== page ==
I guess that people who engage in such behavior could rationalize that by satisfying their egos, they are acting in their own self-interest; but wouldn't the negative affects of the physical, financial and emotional harm to others caused by such self-interest far outweigh the positive impact on that person's ego?

Les writes:

I think it is difficult to disagree with Rabbi Hillel's famous 3 questions:

If I am not for myself, who will be?

If I am only for myself, what am I?

If not now, when?

ws1835 writes:

At the risk of sounding like a simpleton....

I would suggest as a first principle that one must accept the intrinsic selfishness of all humanity. Not exactly a big stretch since most moral philosophers have subscribed to a similar theme. Once you accept that basic truth, the task of a society is to define what is acceptable in terms of implementing the individual's selfish urges and then regulate those urges accordingly.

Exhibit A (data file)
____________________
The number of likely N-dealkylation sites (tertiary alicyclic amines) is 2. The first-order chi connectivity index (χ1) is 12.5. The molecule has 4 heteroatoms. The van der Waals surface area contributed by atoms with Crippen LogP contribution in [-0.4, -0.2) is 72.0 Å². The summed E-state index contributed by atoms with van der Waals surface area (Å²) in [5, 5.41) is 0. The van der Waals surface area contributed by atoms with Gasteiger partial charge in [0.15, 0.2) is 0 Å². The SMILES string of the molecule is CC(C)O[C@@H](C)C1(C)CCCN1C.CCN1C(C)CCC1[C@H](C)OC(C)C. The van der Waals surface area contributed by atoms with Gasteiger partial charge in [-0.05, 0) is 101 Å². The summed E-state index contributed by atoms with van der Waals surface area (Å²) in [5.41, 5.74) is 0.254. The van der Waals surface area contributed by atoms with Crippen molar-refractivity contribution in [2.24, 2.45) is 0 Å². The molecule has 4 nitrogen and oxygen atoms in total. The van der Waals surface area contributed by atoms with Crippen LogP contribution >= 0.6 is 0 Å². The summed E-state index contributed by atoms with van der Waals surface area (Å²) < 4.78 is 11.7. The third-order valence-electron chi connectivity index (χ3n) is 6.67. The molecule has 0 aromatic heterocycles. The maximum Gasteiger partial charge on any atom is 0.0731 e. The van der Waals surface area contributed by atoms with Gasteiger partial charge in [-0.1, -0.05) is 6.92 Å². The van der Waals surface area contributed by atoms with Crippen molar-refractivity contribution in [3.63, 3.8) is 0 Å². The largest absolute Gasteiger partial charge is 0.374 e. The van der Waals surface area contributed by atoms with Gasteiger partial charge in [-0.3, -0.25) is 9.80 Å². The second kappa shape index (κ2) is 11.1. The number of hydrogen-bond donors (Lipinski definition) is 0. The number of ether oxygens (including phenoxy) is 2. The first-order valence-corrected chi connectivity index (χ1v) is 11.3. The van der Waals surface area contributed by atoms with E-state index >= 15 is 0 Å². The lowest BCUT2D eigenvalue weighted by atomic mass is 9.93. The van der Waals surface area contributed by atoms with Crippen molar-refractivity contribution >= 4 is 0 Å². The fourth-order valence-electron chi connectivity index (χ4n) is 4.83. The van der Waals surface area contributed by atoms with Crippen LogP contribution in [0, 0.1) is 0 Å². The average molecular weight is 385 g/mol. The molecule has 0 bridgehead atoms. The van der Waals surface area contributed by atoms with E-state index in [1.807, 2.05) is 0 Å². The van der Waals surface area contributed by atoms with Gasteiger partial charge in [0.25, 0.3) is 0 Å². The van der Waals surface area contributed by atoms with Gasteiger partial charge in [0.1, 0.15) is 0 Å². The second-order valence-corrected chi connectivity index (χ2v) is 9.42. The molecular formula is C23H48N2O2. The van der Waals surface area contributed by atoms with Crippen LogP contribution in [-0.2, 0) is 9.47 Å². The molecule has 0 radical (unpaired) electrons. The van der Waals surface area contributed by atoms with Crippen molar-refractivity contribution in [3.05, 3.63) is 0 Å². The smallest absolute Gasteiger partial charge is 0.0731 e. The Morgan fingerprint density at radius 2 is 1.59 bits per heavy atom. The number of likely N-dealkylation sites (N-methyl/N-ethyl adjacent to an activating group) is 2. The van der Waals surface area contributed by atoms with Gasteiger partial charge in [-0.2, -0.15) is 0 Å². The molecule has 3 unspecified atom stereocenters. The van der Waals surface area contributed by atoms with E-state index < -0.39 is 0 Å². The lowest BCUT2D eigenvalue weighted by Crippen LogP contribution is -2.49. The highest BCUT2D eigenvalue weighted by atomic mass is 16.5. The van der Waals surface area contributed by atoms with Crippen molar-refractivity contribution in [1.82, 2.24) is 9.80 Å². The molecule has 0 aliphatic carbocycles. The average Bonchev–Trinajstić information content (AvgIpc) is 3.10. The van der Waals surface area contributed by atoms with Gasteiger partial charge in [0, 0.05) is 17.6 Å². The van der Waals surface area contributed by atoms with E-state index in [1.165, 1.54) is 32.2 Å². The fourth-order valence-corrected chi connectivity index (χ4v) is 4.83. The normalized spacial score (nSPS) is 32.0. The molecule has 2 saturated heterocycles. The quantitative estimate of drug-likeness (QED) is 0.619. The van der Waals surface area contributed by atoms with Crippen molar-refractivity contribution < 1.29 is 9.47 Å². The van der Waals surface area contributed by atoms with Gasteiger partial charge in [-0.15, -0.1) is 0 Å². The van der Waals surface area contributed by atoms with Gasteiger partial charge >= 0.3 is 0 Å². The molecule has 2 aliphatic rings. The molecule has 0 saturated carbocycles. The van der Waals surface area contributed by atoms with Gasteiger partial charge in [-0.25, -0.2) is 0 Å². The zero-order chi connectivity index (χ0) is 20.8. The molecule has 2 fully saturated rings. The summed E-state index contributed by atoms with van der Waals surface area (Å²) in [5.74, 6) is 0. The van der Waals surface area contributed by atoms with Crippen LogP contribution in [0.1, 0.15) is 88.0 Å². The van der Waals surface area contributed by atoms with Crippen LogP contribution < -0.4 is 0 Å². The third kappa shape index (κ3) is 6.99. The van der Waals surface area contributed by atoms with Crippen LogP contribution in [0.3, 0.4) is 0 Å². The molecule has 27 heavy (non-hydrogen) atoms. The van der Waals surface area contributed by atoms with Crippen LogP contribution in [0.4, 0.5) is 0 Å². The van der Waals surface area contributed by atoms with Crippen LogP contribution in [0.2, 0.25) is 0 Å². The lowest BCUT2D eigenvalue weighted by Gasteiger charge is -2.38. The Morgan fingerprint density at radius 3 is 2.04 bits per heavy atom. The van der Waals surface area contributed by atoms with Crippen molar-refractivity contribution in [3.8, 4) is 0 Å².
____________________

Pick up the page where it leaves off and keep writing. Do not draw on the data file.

In defining what is acceptable, there are two broad perspectives that prevail from age to age. Some societies restrain individual action in an attempt to balance each individual's rights and perogatives (golden rule oriented). Other societies allow the strongest interest to prevail (might makes right oriented).

How a society justifies its choice between these two approaches varies widely. Might be morals, might be legal, might be the ancient wisdom of their ancestors. Not sure it really makes a difference in the end result.